People also don’t trust the Freemasons because they keep secrets. People generally don’t like people who keep secrets. Unless they’re keeping your secrets. In that case, they have character.

And by “character” I mean being a total square and not being around anyone even vaguely cooly-wooly for an evening (that’s what’s up with the compasses in Masonic imagery). Which is why “having character” seems to be what Freemasonry really is all about. Taking a good man and making him better.

Now, if that doesn’t make you vomit in your mouth a little, you might consider joining your local order. And I want nothing to do with you.

As part of Doors Open Toronto, Mandi and I had a chance to take a look around the Prince of Wales Lodge in The Junction. The first thing we noticed was blue. Blue everywhere. A very ugly shade of royal blue. Everywhere. And a lot of occult symbols. Blue. And weird bric-a-brac. And more blue.

The structure of Freemasonry (clicken to embiggen)

Also there were real live Freemasons answering questions. Sort of. If by “answering” you mean “hedging” and “being vague as fuck.” It made them seem a wee bit unecessarily creepy. That was clearly part of the fun for them. Because at heart they’re all big nerds.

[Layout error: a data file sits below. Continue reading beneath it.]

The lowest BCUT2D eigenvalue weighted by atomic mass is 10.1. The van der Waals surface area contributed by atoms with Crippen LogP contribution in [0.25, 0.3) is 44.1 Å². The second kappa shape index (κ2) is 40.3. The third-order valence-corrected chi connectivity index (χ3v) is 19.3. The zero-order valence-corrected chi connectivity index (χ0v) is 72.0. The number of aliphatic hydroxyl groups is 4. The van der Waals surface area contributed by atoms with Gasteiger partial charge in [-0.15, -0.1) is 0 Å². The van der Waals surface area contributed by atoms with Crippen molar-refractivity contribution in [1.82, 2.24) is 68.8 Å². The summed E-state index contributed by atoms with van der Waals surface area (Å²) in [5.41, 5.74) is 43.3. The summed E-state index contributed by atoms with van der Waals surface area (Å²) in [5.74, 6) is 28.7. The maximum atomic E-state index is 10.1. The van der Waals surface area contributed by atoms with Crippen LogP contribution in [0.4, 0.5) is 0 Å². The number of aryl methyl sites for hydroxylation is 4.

Really, what do all nerds (sci-fi, sports, music, gaming, history, etc) have in common? A vast amount of esoteric knowledge to digest and to feel superior about being in possession of. It seems like the entire structure of Freemasonry is layers of trivia wrapped around an occult mythos. It’s nerd heaven.

Which is also why conspiracy nerds love them so much. Their secretiveness is a goldmine for people who want to believe the world is a little more interesting than the banal reality it isn’t steered by secret organizations. Something’s got to be controling everything, right? It can’t all just be random. Life can’t be that banal and meaningless, right?

Yes it can. Which is why dudes like this make videos:

And if that isn’t enough for you, check out the comments on this YouTube video about the Illuminati putting subliminal symbols and messages into movies. You’ll never find a more distilled supply of head-exploding, deluded ignorance.